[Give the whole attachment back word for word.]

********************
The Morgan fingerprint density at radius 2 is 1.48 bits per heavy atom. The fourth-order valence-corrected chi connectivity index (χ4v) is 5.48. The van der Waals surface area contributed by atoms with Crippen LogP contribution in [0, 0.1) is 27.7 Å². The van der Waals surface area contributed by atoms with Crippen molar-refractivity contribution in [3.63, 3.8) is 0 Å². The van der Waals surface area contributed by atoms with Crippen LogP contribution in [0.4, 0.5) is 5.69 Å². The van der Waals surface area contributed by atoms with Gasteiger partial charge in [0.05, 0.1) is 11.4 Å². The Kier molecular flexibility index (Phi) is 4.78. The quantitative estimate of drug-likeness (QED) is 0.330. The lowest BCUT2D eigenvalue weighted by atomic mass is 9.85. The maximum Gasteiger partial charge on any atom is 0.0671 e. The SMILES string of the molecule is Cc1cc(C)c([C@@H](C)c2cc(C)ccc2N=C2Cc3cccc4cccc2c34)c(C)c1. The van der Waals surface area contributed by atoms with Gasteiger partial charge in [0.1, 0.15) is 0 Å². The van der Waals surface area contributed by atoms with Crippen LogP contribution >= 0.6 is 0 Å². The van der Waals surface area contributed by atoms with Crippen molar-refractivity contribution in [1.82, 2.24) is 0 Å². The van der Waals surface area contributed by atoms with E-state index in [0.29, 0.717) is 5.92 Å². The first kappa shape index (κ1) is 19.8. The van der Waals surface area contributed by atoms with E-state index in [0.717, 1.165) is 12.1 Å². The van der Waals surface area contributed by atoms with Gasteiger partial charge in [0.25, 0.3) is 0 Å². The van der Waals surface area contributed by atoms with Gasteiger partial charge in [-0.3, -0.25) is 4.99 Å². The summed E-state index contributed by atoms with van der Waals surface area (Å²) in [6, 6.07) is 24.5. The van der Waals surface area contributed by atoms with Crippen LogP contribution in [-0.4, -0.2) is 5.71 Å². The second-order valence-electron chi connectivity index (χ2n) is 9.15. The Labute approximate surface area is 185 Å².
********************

The Morgan fingerprint density at radius 2 is 1.48 bits per heavy atom. The fourth-order valence-corrected chi connectivity index (χ4v) is 5.48. The van der Waals surface area contributed by atoms with Crippen LogP contribution in [0, 0.1) is 27.7 Å². The van der Waals surface area contributed by atoms with Crippen molar-refractivity contribution in [3.63, 3.8) is 0 Å². The van der Waals surface area contributed by atoms with Crippen LogP contribution in [0.4, 0.5) is 5.69 Å². The van der Waals surface area contributed by atoms with Gasteiger partial charge in [0.05, 0.1) is 11.4 Å². The Kier molecular flexibility index (Phi) is 4.78. The quantitative estimate of drug-likeness (QED) is 0.330. The lowest BCUT2D eigenvalue weighted by atomic mass is 9.85. The maximum Gasteiger partial charge on any atom is 0.0671 e. The SMILES string of the molecule is Cc1cc(C)c([C@@H](C)c2cc(C)ccc2N=C2Cc3cccc4cccc2c34)c(C)c1. The van der Waals surface area contributed by atoms with Gasteiger partial charge in [0.1, 0.15) is 0 Å². The van der Waals surface area contributed by atoms with Crippen LogP contribution >= 0.6 is 0 Å². The van der Waals surface area contributed by atoms with Crippen molar-refractivity contribution in [1.82, 2.24) is 0 Å². The van der Waals surface area contributed by atoms with E-state index in [0.29, 0.717) is 5.92 Å². The first kappa shape index (κ1) is 19.8. The van der Waals surface area contributed by atoms with E-state index in [0.717, 1.165) is 12.1 Å². The van der Waals surface area contributed by atoms with Gasteiger partial charge in [0.25, 0.3) is 0 Å². The van der Waals surface area contributed by atoms with Gasteiger partial charge in [-0.3, -0.25) is 4.99 Å². The summed E-state index contributed by atoms with van der Waals surface area (Å²) in [6, 6.07) is 24.5. The van der Waals surface area contributed by atoms with Crippen LogP contribution in [-0.4, -0.2) is 5.71 Å². The second-order valence-electron chi connectivity index (χ2n) is 9.15. The Labute approximate surface area is 185 Å².